A Review of Herman Bennett’s African Kings and Black Slaves: Sovereignty and Dispossession in the Early Modern Atlantic (University of Pennsylvania, 2018)
Bennett’s African Kings and Black Slaves is a teaser, an invitation to think through the historiography on Atlantic slavery as a liberal metanarrative, one that has separated the oikos (economics) from the polis. Liberalism has considered slavery as a regime of property and labor, the very antithesis of liberalism. Each slave was the property of the master and the state therefore had no recourse to intervene and regulate the master’s power. Abolitionism, therefore, cast itself as a movement to gain freedom for slaves. Marxism and its various historiographical incantations, from Eugene Genovese to Paul Gilroy, did not buy into this liberal narrative of freedom and tied capitalism firmly to slavery, refusing to sever slavery from the rise of the modern liberal regime. Yet, Bennett argues, these writers still rely on the same conceptual and discursive liberal underpinnings of the Enlightenment: slavery belongs in political economy.
Bennett also takes on the narratives of slave resistance as part of the same liberal discourse, because they build on individual agency as their unit of analysis. Not surprisingly, Bennett offers a critique of Orlando Paterson’s Slavery and Social Death since it is the violent deracination of the individual that kills political and cultural community. If for Bennett the category of social death is problematic, so too is that of ethnogenesis. The liberal underpinnings of the diasporic historiography, Bennett argues, have led to an obsession with “culture.” The newer diasporic historiography has sought to reconnect the deracinated individual back to resilient and original African cultures or to Afro-American creole ones, created in haphazard mixings and transoceanic and continental movements.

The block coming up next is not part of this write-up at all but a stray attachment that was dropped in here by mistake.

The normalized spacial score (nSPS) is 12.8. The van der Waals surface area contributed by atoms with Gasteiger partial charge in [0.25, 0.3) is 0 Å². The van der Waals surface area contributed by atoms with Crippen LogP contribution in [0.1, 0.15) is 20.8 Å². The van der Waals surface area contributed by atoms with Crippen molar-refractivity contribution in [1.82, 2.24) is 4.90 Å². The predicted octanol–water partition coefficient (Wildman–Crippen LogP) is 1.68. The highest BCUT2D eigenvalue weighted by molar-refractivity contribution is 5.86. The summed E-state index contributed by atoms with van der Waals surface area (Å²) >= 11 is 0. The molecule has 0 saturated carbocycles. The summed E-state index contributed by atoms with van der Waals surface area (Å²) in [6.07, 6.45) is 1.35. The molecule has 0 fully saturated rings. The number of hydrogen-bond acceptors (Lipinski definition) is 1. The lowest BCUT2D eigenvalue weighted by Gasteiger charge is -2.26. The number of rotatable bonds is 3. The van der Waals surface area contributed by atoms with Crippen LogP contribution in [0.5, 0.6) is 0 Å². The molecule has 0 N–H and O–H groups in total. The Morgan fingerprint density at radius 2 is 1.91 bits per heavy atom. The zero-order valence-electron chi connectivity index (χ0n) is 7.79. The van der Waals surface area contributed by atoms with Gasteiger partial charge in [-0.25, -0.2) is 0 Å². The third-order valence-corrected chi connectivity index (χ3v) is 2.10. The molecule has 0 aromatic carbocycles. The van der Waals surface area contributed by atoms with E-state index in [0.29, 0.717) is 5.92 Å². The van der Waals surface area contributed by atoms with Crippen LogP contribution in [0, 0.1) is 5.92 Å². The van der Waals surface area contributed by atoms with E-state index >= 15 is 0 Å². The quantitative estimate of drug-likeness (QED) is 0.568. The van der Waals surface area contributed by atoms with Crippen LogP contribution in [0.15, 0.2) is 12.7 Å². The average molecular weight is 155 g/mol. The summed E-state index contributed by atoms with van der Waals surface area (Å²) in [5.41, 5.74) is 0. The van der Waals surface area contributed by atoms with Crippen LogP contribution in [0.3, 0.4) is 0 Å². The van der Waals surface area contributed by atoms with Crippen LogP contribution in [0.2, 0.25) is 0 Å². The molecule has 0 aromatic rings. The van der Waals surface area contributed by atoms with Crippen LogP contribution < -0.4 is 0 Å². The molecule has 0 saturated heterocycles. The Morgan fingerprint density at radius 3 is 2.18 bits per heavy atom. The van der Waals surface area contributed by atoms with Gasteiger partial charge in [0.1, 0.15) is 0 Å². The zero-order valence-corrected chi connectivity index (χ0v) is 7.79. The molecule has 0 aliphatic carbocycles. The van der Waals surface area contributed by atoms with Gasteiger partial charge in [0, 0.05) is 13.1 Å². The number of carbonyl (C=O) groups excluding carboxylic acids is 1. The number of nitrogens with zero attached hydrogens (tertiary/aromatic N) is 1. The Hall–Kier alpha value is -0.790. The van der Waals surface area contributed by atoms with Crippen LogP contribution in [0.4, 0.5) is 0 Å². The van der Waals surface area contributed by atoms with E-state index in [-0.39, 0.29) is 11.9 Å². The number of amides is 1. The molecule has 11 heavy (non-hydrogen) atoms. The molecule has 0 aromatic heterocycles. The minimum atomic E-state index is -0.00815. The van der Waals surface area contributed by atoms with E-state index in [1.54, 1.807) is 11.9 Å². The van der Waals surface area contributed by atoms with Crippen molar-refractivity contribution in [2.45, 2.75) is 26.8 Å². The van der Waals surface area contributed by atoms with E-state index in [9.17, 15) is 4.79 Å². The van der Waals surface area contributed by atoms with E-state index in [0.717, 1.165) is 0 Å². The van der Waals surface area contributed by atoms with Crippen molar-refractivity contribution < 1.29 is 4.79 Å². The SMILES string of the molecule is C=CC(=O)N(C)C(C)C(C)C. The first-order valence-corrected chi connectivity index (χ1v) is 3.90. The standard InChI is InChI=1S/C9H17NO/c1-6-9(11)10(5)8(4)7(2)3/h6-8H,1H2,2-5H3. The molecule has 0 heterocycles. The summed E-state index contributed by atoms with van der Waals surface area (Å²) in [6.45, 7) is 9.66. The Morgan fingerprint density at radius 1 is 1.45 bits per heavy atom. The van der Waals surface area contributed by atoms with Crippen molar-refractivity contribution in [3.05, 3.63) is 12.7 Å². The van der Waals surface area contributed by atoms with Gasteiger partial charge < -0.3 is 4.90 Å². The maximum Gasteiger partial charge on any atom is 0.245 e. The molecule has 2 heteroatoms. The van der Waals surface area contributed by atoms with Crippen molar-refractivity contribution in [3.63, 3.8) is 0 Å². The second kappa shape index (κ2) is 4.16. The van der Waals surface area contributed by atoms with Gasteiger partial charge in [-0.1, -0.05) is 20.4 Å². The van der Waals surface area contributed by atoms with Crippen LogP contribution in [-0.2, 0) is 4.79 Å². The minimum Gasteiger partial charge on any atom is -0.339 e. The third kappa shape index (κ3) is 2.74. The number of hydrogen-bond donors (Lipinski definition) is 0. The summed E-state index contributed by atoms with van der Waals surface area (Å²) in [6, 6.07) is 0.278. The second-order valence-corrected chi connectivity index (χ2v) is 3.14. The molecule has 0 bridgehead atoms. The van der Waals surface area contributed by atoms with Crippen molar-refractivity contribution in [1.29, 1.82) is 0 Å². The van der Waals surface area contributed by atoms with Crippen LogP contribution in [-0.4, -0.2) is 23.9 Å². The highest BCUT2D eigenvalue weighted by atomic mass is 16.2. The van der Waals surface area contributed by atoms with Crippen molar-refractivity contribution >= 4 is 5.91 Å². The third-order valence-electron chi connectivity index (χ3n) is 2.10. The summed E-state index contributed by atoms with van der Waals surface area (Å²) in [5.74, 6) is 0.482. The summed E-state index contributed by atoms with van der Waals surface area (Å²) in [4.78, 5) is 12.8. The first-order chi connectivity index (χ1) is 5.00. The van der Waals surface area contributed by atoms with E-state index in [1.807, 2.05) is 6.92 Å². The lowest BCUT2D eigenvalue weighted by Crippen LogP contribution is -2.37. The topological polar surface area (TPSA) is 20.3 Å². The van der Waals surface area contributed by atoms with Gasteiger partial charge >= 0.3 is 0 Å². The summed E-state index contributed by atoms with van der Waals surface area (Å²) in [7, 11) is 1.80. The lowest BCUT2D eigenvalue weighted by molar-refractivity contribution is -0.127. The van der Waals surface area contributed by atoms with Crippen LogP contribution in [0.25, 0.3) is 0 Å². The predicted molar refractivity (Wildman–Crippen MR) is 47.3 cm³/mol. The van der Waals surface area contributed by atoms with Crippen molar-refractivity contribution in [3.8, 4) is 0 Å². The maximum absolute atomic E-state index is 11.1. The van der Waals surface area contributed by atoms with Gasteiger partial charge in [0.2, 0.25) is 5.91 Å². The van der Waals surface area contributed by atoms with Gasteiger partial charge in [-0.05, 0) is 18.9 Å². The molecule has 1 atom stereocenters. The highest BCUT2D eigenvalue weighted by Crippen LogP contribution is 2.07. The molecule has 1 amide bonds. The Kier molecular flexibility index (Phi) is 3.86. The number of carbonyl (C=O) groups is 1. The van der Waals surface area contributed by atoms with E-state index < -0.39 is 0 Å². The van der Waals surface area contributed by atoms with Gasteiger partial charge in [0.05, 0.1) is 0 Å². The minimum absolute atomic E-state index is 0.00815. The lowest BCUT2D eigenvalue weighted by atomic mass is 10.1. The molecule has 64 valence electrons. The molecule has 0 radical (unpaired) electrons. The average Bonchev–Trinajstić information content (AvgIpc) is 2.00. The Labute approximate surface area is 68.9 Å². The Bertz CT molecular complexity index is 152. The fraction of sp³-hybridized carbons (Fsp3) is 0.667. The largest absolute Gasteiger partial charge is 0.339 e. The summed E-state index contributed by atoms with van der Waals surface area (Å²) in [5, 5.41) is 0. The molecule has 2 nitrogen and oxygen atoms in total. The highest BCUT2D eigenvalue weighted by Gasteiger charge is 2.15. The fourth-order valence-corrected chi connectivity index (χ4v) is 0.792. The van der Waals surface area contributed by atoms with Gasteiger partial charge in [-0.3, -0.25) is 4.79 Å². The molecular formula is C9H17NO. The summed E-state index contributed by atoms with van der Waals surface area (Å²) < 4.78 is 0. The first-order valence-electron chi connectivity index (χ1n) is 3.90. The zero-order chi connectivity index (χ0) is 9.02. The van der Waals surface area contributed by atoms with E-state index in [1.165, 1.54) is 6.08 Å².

Bennett explores an alternative understanding of slavery as co-constitutive of early modern notions of European sovereignty, not merely economics and culture. In his rendering, there is no possible theorization of the early modern “absolutist” state without slavery, and no understanding of slavery without theology and political culture. From Vitoria to Bodin, slavery was at the core of any definition of dominium and imperium, in short, sovereignty. According to Bennett, Catholic writers did not separate the oikos from the polis, that is, they did not render property and labor into fetishes, categories with no anchor in theories of sovereignty. For authors like Vitoria, Bennett argues, there was no autonomous master or slave outside the purview of the sovereign. Notions of individual slave- or master- agency had no room in this political theory. The authority of the individual was always implicitly or explicitly curtailed. Slaves could be taken away from masters by the church. There were also masterless slaves, namely, the slaves of the king.
Bennett goes back to 1450 to 1500, to the encounter of Portugal with the peoples of Guinea. He uses papal bulls, the writings of travelers like Ca’ da Mosto, and the contracts (charters or entradas) between adelantados (entrepreneurs) and the crown (all three types of document translated from Latin and Portuguese and long published in English; Bennett offers no new archival evidence) to investigate the role of slavery in the constitution of the sovereign. The things Bennett describes in these documents should be familiar to those acquainted with sixteenth-century Ibero America.